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2/26/13 - Mississippi State students study Chinese cyberspies' malware

As news networks around the nation report the damage done by alleged state-backed Chinese cyberspies, Mississippi State University computer science and engineering students will learn directly from the malware.

Mandiant Inc., a security vendor based in Virginia, released a report on Feb. 19 listing major Chinese cyberattacks against 141 entities, most of which are in the United States. A military unit in Shanghai most likely comprised the cyberspy team which stole sensitive information, especially as it relates to infrastructure.

Even in the face of bad news, Wesley McGrew, a research associate who teaches reverse engineering at MSU, is excited about how this information will benefit his students. He plans to use malware samples identified in Mandiant's report.

"By providing them with real malware samples and teaching them all the proper safety procedures for handling, we allow them to have the expertise of looking at real malicious software," he said.

Using real malware to teach students has garnered the attention of Techworld, an industry leader in enterprise information technology, in its goal of providing resources to help IT managers do their jobs more efficiently and develop their careers more effectively.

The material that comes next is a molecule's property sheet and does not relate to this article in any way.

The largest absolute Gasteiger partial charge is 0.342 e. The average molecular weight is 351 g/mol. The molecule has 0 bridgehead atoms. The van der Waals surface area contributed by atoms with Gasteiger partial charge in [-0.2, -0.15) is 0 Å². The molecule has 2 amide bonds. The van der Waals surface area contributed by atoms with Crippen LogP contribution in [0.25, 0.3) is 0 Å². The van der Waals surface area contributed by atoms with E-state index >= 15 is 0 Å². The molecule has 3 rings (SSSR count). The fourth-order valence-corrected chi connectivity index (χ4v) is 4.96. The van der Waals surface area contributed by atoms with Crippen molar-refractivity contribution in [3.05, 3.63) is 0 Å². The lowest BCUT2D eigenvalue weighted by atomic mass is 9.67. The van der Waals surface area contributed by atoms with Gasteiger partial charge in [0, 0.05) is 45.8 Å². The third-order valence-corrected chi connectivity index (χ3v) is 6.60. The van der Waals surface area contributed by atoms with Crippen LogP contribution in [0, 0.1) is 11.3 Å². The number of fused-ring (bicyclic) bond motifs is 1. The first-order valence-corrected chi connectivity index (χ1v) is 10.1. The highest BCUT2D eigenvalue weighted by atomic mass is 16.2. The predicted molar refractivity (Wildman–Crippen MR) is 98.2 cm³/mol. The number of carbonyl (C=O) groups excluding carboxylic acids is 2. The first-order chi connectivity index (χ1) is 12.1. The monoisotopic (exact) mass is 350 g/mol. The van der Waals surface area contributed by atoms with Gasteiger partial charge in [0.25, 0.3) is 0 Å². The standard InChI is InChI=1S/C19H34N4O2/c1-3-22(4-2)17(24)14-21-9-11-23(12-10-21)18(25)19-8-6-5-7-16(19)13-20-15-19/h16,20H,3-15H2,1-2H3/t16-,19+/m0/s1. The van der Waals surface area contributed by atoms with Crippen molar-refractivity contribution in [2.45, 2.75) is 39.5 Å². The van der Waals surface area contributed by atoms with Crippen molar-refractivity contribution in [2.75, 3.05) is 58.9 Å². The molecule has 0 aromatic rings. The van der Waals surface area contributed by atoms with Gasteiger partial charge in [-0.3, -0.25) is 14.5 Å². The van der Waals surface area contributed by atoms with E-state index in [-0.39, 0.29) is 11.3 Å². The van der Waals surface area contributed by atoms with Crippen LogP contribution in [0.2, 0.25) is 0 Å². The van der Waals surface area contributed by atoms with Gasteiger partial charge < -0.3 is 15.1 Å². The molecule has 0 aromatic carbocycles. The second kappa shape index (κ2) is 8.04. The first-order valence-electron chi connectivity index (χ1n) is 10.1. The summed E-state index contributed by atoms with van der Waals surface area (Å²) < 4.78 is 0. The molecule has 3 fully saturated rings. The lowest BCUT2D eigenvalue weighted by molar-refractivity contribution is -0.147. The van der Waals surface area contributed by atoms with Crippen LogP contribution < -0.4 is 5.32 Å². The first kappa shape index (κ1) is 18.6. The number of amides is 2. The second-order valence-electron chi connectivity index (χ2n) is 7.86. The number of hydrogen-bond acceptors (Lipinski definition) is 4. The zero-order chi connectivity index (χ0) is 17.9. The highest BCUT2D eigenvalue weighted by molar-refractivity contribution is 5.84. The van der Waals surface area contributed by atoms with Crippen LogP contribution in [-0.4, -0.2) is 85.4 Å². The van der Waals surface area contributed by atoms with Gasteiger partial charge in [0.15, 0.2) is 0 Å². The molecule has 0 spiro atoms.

In writer Jeremy Kirk's article "US students get cracking on Chinese malware," McGrew emphasized his goal of ensuring that his MSU students get the real-world experience they need to succeed in the cybersecurity profession after they graduate.

Because some malware is less complex than others, McGrew plans to use samples that are not particularly complicated, he said. Students with basic malware-analysis skills will get to learn exactly what they will be looking for when they enter the cybersecurity field.

Mandiant identified numerous malware samples, as well as families of related malware. McGrew is working to analyze the samples in hopes of linking them to particular families. He is especially interested in the simpler ones, since not only do they lack complexity, they are more likely to be used.

Advanced malware, because it's blocked once it's detected, is often a last resort for hackers, so teaching students using the simpler samples will better prepare them to identify and deal with their functions.

"The importance of having malware that has an impact on the economic advantage of one company over another or the security of a nation is priceless," McGrew said. "This is exactly what (students) should be learning to look at."

Many students in McGrew's class have scholarships that allow them to work for government agencies following graduation, whether the National Science Foundation's Scholarship for Service program or the U.S. Department of Defense's Information Assurance Scholarship Program.

"We have a room with highly motivated students absolutely looking to get into this field," McGrew said. "It puts them in positions that the country is desperately trying to fill right now."

Leah Barbour | University Relations

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